Antlers are a kind of bone that protrudes from the forehead of some animals. Due to their rapid growth and deciduous nature, it got the interest of both hunters and wildlife enthusiasts.
The deer use their Antlers for different purposes, such as displaying their strength and dominance, defending themselves from predators, finding food, and keeping themselves cool in warmer temperatures.
In the deer world, there is a common belief that only deer bucks have antlers and does don’t. So have you ever wondered if there are female deer with antlers? Well, there are a lot of different species of deer. Every year, male deer of all species grow antlers of all kinds, but does a female deer have antlers as well?
In this article, you get to know which deer species have antlers, what they use them for and why they have them.
When Do Deer Grow Antlers?
When you look at newborn fawns and compare them with mature bucks with big antlers, you might be wondering, When do deer begin growing antlers? Well, the antlers’ growth of young male deer will start at about four or five months of age. But they are not what they seem.
In fact, they are not quite antlers but pedicles that are more similar to small hairy bumps. Those pedicles attach directly to the deer skull and act as the base of the antler. Once the deer bucks reach about a year old, the true antlers grow from those pedicles.
Why Do Deer Grow Antlers?
To Attract A Mate
Attracting a female deer for mating is one of the main reasons that male deer grow antlers. When their antlers are growing during mating season, every buck will try to be the most dominant male and display their antlers.
Also, the antlers can act as a weapon. The bucks will use them to fight each other to compete for a female mate or establish dominance.
In order to show their dominance, male deer will also rub their antlers against the trees. Bucks with the largest antlers are more likely to obtain a female mate due to their competitiveness.
During the summer, deer use their antlers to help them cool down and relax. They can be used to make depressions in the dirt or mud, so the deer can lie in or roll in to relax, cool down, and keep insects off.
Deer are herbivores that can eat fruits, nuts, acorns and more. But they do not eat meat. They will use their antlers to knock down fruit from trees, or they can knock down acorns and nuts when available.
Defence Against Predators
Since antlers can cause serious injuries, some researchers have suggested that the deer may use them as a defence tool against predators. Although this may be a true theory, it would mean that the bucks will be defenceless when their antlers are still growing and when their antlers have shed. And the does will always be defenceless ( unless they have antlers)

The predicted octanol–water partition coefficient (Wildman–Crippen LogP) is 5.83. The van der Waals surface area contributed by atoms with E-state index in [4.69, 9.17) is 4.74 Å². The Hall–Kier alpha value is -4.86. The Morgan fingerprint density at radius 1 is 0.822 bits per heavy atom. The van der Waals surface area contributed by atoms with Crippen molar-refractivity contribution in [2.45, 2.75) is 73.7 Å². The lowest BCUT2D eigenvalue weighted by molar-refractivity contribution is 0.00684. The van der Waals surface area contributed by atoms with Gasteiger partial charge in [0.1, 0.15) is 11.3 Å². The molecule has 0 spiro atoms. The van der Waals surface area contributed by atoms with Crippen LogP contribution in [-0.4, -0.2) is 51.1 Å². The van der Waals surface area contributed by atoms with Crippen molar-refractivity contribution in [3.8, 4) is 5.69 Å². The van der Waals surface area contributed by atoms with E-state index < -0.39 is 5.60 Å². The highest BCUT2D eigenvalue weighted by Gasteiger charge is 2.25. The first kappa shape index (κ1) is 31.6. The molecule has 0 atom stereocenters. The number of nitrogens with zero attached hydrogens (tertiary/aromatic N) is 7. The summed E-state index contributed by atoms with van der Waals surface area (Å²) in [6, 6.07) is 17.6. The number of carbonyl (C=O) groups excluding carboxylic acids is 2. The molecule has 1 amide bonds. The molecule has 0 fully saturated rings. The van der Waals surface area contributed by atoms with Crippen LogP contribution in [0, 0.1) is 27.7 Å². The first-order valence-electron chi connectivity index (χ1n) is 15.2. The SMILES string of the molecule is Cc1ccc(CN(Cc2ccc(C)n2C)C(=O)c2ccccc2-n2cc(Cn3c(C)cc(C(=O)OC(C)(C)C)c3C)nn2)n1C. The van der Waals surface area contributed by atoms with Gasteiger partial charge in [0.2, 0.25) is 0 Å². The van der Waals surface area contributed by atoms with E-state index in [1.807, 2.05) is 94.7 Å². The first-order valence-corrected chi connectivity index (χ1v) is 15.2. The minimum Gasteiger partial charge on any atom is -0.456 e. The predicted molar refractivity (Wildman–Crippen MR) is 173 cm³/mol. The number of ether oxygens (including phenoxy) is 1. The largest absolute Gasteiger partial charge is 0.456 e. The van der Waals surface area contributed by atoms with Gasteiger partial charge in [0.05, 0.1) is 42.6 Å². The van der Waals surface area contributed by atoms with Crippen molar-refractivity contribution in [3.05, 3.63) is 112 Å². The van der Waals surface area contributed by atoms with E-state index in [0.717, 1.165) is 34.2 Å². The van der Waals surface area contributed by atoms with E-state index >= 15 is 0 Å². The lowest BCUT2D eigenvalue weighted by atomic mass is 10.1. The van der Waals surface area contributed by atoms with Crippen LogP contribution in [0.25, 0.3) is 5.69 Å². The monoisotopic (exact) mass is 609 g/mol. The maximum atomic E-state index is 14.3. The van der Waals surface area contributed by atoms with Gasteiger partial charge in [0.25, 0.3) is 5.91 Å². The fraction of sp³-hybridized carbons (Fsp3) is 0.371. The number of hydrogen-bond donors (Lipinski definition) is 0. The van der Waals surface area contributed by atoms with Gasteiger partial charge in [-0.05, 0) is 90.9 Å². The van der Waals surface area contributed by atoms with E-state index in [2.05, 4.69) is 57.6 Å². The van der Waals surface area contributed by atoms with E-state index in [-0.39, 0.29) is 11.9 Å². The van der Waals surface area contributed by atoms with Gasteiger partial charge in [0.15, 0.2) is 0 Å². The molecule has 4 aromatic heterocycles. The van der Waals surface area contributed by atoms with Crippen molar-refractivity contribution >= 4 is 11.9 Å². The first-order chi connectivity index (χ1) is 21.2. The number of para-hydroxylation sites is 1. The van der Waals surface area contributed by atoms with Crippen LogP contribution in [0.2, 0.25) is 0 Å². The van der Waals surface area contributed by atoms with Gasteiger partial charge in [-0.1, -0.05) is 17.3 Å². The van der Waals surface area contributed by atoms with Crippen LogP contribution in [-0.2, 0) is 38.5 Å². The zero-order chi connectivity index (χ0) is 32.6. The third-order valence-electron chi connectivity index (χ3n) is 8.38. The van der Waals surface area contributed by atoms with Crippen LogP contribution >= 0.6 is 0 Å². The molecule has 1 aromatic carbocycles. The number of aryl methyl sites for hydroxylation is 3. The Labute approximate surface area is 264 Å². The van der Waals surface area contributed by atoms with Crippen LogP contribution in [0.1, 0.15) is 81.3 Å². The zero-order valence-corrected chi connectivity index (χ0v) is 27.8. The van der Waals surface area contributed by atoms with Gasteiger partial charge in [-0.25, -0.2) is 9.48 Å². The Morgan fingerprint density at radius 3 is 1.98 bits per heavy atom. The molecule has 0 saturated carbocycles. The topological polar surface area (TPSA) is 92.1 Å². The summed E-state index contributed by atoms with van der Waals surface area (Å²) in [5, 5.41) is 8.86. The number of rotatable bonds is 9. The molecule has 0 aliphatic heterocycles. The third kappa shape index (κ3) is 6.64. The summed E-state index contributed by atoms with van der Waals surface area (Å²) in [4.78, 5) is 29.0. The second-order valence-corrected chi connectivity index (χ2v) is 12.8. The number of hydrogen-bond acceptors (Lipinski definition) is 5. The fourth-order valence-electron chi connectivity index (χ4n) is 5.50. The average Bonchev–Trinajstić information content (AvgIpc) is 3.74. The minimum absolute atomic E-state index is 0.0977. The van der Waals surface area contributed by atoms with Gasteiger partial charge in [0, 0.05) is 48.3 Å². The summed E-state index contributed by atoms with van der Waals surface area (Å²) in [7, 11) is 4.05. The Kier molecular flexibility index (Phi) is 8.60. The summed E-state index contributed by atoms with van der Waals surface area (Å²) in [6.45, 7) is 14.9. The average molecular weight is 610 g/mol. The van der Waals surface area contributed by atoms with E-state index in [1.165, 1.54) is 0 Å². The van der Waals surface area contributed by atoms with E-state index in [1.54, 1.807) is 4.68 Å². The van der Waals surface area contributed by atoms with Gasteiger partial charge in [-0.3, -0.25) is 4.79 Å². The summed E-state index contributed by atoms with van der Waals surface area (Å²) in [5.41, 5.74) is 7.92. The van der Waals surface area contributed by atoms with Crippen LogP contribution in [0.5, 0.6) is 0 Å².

Does A Female Deer Have Antlers?
Reindeer are unique among other deer species as the female deer have antlers as well. The reason for this is that it is more difficult for reindeer to find food while living in cold regions. So they have to compete more vigorously for food. Here the antlers will be helpful while digging the snow in order to expose the food source.
The female reindeer with especially large antlers is able to intimidate other females with smaller antlers and keep them away from their valuable food source.
reindeers are just like any other deer with antlers; their antlers are shed each and every year. The antlers of male deer are shed after the rut (later periods of autumn). In contrast, the antlers of the Female reindeer will remain until the spring as they have to keep access to food while they are pregnant, which happens in winter. So their antlers are important to keep digging and foraging for food.
The antlers of the male reindeer are significantly bigger than their female counterparts. Females tend to grow 20-inch antlers, while males can have larger antlers with a length up to 50 inches after numerous seasons of shedding. The length of time that the two can keep their antlers is another thing that can distinguish between them.
Why Does A Female Deer Have Antlers?
Testosterone is an important hormone for antlers’ growth; male deer produce it, but sometimes does produce it as well. The imbalance in the hormones can cause the female to produce higher testosterone levels. That is why on a very rare occasion, the female deer can have antlers.